The main character, the vain coach Marco, takes you by the hand, whose best days are over, but who doesn’t want to admit it. In order to avoid a higher punishment, he is forced to train with the disabled team after an incident. And his skepticism towards the main characters is always understandable in all their sometimes pronounced and painful facets, which are mixed with prejudices. The reason why this all works so well is because the creators never make fun of the characters; Instead, “We Are Champions” earns its status as a comedy through a lot of comedy that arises from the harmless situation – and because the person making a fool of himself is usually the only one in the room who is not disabled. Also the strong game of Javier Gutiérrez (“Assassin’s Creed”), which helps the film overcome many script-related platitudes, as well as the detached interaction of the non-actors, give the film an absolutely authentic feeling. But all of this is always destroyed when the authors place scenes in “We are Champions” that, despite all the interchangeability, pull the symbolic legs away from the story that was so conscientiously told and thereby make the comedy far more clichéd than it actually is.
Marco training with Fabián (Julio Fernández) and Manuel (Stefan López).
Symptomatic of this is a scene in which Juanma (José de Luna), who suffers from a severe phobia of water, is lured into the communal shower by his coach and the rest of the team with the help of a little fib and is then freed from his fear in a quick manner. The act itself is not only highly questionable from a moral point of view, but above all Javier Fesser dramatizes this scene with the dramaturgy of a gag, at the end of which there is something like a punch line. Even though the character benefits from this act and showers for the first time in what feels like an eternity, the production here suddenly sides with the bystanders who point the finger at a man in the middle; and that suddenly feels really strange. There are always some of these kinds of scenes in a modified form. They cause (admittedly guaranteed unintentional) breaks within the narrative and thereby deprive the overall experience of the lightheartedness and openness that could otherwise characterize the film throughout. And as soon as you are made aware of these weak points, you suddenly realize that, in terms of narrative, “We are Champions” is ultimately just one sports film among many, at the end of which the underdogs have to duel against the champions. At least here the story finds a coherent, quite surprising conclusion.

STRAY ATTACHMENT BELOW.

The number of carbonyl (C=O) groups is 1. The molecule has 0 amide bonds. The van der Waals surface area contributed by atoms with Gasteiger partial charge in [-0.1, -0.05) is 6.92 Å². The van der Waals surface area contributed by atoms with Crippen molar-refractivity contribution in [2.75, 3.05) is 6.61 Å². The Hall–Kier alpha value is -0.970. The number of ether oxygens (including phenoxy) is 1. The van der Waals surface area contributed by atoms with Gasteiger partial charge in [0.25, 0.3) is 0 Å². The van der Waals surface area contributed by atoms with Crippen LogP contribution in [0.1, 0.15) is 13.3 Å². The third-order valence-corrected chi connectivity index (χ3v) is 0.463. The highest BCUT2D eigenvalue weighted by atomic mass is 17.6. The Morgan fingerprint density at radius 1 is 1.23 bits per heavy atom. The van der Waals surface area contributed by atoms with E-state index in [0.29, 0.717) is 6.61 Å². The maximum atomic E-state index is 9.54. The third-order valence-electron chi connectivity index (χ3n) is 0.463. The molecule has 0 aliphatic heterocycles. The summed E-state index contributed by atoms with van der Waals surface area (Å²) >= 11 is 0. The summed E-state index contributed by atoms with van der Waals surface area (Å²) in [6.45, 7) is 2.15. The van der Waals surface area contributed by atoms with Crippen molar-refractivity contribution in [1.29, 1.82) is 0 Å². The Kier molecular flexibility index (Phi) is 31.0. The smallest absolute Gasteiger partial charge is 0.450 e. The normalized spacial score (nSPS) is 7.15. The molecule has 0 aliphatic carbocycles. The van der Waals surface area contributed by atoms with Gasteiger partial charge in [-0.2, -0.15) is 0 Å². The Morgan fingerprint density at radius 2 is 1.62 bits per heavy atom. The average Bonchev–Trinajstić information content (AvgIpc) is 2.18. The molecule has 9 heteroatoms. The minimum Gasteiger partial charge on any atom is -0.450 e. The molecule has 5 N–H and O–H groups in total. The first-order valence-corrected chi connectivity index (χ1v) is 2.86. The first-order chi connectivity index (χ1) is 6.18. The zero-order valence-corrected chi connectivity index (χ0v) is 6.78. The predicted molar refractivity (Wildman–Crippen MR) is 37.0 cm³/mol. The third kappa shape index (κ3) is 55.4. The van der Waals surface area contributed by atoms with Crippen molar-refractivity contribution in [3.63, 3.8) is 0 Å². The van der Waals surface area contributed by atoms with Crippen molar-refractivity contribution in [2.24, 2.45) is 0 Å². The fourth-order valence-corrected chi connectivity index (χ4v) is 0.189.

Conclusion: The surprise hit from Spain is coming to United Kingdom! There are many indications that the Oscar candidate could make a really fine statement about the consideration of disabled people in mainstream films. In terms of staging, he does the same. But the half-baked script keeps pulling the symbolic legs away from the sweet story with dubious individual scenes.
“We are Champions” can be seen in USA cinemas from September 20th.